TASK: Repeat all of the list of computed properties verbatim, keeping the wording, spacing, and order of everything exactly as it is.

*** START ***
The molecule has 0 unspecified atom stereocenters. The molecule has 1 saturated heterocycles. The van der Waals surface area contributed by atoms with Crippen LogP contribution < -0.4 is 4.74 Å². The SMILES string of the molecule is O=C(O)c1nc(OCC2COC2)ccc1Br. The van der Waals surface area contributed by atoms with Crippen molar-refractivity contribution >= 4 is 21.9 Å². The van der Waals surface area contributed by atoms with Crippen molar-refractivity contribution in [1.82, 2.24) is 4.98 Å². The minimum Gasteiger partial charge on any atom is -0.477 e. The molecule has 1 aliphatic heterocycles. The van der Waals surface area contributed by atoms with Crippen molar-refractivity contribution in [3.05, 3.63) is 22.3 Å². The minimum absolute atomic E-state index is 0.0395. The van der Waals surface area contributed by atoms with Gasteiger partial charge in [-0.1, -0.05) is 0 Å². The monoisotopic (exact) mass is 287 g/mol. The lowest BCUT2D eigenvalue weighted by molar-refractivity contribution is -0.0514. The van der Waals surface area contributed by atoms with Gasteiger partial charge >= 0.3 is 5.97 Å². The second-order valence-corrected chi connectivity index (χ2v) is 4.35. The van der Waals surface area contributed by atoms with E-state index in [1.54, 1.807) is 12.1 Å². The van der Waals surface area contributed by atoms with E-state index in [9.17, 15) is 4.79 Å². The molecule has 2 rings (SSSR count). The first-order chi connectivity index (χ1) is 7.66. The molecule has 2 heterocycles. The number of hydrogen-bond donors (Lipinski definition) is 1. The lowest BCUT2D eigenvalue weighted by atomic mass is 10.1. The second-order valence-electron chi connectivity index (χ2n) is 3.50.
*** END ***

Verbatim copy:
The molecule has 0 unspecified atom stereocenters. The molecule has 1 saturated heterocycles. The van der Waals surface area contributed by atoms with Crippen LogP contribution < -0.4 is 4.74 Å². The SMILES string of the molecule is O=C(O)c1nc(OCC2COC2)ccc1Br. The van der Waals surface area contributed by atoms with Crippen molar-refractivity contribution >= 4 is 21.9 Å². The van der Waals surface area contributed by atoms with Crippen molar-refractivity contribution in [1.82, 2.24) is 4.98 Å². The minimum Gasteiger partial charge on any atom is -0.477 e. The molecule has 1 aliphatic heterocycles. The van der Waals surface area contributed by atoms with Crippen molar-refractivity contribution in [3.05, 3.63) is 22.3 Å². The minimum absolute atomic E-state index is 0.0395. The van der Waals surface area contributed by atoms with Gasteiger partial charge in [-0.1, -0.05) is 0 Å². The monoisotopic (exact) mass is 287 g/mol. The lowest BCUT2D eigenvalue weighted by molar-refractivity contribution is -0.0514. The van der Waals surface area contributed by atoms with Gasteiger partial charge >= 0.3 is 5.97 Å². The second-order valence-corrected chi connectivity index (χ2v) is 4.35. The van der Waals surface area contributed by atoms with E-state index in [1.54, 1.807) is 12.1 Å². The van der Waals surface area contributed by atoms with E-state index in [9.17, 15) is 4.79 Å². The molecule has 2 rings (SSSR count). The first-order chi connectivity index (χ1) is 7.66. The molecule has 2 heterocycles. The number of hydrogen-bond donors (Lipinski definition) is 1. The lowest BCUT2D eigenvalue weighted by atomic mass is 10.1. The second-order valence-electron chi connectivity index (χ2n) is 3.50.